5 Things to Help You Shake Off the Post-Turkey Blues

All Trails of History sites will be closed tomorrow, Nov. 26. All of us here at Trailheads HQ wish you and yours a happy, safe, and tension-free Thanksgiving. Try for at least two out of three!

Snow at the PA Lumber Museum for Thanksgiving (via Facebook)
 Last Friday's post included some suggestions for things you can talk about around the dinner table (see what The Onion has to offer on this topic) or do to keep everyone occupied during the food coma recovery period. Today, in a special mid-week post, a few more ideas for the days ahead, in the event you actually want to leave the house.

About half a dozen sites (see the list here) will be open on Friday, Nov. 27--a museum or historic site visit gets everyone out of the house and out of the mall. If you must succumb to the cultural pressures of shopping til you drop the day after Thanksgiving, why not include a museum store in your itinerary?

Sites will be back to their regular schedules on Saturday, Nov. 28, which also happens to be Small Business Saturday. You can shop small AND shop local at our museum stores.

Ephrata Cloister Museum Store's Shop Small event runs Nov. 28-Dec. 17
Shoppers can enter to win this gift basket

Several sites have special events scheduled for Saturday:

And if you're just too tired from all the holiday hub-bub (hubbub?), why not relax with a nice hot cup of tea or an adult beverage and consult the December program listings? Even with winter coming on, there's still plenty to do on the Trails of History. We're looking forward to seeing you.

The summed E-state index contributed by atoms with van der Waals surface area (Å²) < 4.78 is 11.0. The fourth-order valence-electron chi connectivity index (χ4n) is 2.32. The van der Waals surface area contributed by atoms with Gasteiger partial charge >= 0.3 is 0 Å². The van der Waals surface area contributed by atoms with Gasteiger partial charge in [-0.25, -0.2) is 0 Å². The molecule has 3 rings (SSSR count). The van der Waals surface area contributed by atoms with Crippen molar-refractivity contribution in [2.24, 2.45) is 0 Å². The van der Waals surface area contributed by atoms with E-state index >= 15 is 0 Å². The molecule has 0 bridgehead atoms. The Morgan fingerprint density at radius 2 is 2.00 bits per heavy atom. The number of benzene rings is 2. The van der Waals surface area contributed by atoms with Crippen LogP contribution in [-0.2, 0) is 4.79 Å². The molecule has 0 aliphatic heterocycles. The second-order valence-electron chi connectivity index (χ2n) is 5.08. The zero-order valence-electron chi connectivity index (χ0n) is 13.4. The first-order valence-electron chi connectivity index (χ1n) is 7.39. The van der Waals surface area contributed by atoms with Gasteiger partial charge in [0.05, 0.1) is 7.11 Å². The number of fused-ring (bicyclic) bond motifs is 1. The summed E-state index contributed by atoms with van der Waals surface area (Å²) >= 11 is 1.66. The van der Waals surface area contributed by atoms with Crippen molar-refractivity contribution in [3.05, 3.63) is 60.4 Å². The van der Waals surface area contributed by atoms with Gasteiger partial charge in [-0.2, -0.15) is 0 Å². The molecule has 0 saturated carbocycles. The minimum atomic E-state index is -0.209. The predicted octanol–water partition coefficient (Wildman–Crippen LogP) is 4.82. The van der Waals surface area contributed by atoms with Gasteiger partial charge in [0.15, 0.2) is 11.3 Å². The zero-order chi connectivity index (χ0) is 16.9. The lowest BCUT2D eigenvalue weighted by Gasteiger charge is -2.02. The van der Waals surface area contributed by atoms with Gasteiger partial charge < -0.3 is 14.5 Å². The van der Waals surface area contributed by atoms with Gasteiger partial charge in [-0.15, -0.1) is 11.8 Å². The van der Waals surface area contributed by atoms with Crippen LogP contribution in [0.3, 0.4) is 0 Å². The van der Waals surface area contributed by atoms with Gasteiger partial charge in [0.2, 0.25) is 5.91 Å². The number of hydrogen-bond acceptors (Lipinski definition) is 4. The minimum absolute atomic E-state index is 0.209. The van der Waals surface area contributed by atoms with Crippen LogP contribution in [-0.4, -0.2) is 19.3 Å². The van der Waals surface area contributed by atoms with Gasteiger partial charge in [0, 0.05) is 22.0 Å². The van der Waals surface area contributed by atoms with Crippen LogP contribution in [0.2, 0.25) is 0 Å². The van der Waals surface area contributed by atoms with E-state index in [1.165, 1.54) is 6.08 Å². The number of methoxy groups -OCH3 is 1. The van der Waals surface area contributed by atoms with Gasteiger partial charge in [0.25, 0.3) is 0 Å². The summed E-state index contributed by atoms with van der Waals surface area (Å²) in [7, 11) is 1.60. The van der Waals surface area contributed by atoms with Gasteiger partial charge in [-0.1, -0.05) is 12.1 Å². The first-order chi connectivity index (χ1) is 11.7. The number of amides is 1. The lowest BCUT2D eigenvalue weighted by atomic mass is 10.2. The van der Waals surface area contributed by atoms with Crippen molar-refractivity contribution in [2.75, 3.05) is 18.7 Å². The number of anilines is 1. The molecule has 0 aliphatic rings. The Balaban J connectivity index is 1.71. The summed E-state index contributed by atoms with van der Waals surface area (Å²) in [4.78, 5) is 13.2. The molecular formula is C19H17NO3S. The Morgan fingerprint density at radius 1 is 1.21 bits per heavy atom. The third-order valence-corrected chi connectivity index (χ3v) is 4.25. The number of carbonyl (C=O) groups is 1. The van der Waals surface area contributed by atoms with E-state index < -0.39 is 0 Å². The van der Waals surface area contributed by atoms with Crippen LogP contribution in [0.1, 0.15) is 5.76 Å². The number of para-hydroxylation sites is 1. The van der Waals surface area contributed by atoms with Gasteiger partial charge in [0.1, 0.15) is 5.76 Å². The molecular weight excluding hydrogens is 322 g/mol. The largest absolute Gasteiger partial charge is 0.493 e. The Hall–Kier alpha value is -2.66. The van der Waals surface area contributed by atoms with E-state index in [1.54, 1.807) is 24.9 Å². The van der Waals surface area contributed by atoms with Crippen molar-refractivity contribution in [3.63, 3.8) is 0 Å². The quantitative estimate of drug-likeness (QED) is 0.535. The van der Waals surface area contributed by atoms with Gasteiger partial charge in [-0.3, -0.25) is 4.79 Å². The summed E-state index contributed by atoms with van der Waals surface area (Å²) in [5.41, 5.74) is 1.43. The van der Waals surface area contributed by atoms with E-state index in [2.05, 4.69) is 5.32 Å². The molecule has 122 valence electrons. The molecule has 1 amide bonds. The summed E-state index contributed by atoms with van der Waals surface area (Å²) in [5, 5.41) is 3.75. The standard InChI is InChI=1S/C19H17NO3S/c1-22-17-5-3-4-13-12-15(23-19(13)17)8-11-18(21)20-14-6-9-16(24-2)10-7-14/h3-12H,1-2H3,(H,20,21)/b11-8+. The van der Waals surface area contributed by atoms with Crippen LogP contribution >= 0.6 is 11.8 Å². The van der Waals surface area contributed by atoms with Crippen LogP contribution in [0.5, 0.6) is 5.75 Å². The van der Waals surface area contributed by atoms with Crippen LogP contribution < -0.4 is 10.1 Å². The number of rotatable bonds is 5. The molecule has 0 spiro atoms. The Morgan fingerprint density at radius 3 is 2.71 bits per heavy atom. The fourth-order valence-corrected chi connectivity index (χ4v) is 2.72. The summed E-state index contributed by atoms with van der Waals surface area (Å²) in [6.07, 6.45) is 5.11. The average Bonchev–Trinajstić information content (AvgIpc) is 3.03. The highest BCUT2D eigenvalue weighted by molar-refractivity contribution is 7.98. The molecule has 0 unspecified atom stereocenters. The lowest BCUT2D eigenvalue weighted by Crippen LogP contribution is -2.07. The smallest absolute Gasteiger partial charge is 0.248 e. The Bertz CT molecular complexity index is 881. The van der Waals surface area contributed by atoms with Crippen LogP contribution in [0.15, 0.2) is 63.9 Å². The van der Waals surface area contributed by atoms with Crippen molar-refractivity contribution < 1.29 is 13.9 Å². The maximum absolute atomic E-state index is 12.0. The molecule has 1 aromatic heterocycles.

Oh, and one more thing. Tuesday, Dec. 1, is #GivingTuesday, an online initiative to encourage generosity and make it easy to support causes near and dear to your heart. Pennsbury Manor is participating, as is the Pennsylvania Heritage Foundation. I'll update this post if I learn of other Trails of History sites taking part this year.

6 Relatively Safe Things to Talk about at Thanksgiving (I Think)

Looking for something to do this weekend? Be sure to check out the November program listings.

Ready or not, next week is Thanksgiving. This week, as a public service, we present some ideas for things you can talk about around the dinner table on Thursday or during the following couple of days to avoid fighting talking about religion, politics, and whether or not Mom's gravy is as good as Grandma used to make. You're welcome.

Sometimes it's fun to sit with the family and look at photos, so why not some related to the Trails of History? No need to comment on Uncle Bob's bad combover or that awful dress cousin Sue wore to the senior prom in 1979. Luzerne County Visitors Bureau (anthracite region) just announced the top 10 photos in their fall photo contest. The winning entry, by Cheryl Miller, features a streetscape at Eckley Miners' Village. Congratulations, Cheryl! (Also worth noting is that Eckley will begin accepting entries for its Winter Wonderland photo contest on Dec. 1.)

Cheryl Miller - WINNING PHOTO! Congratulations! Eckley Miners Village

Posted by Luzerne County Visitors Bureau on Friday, November 13, 2015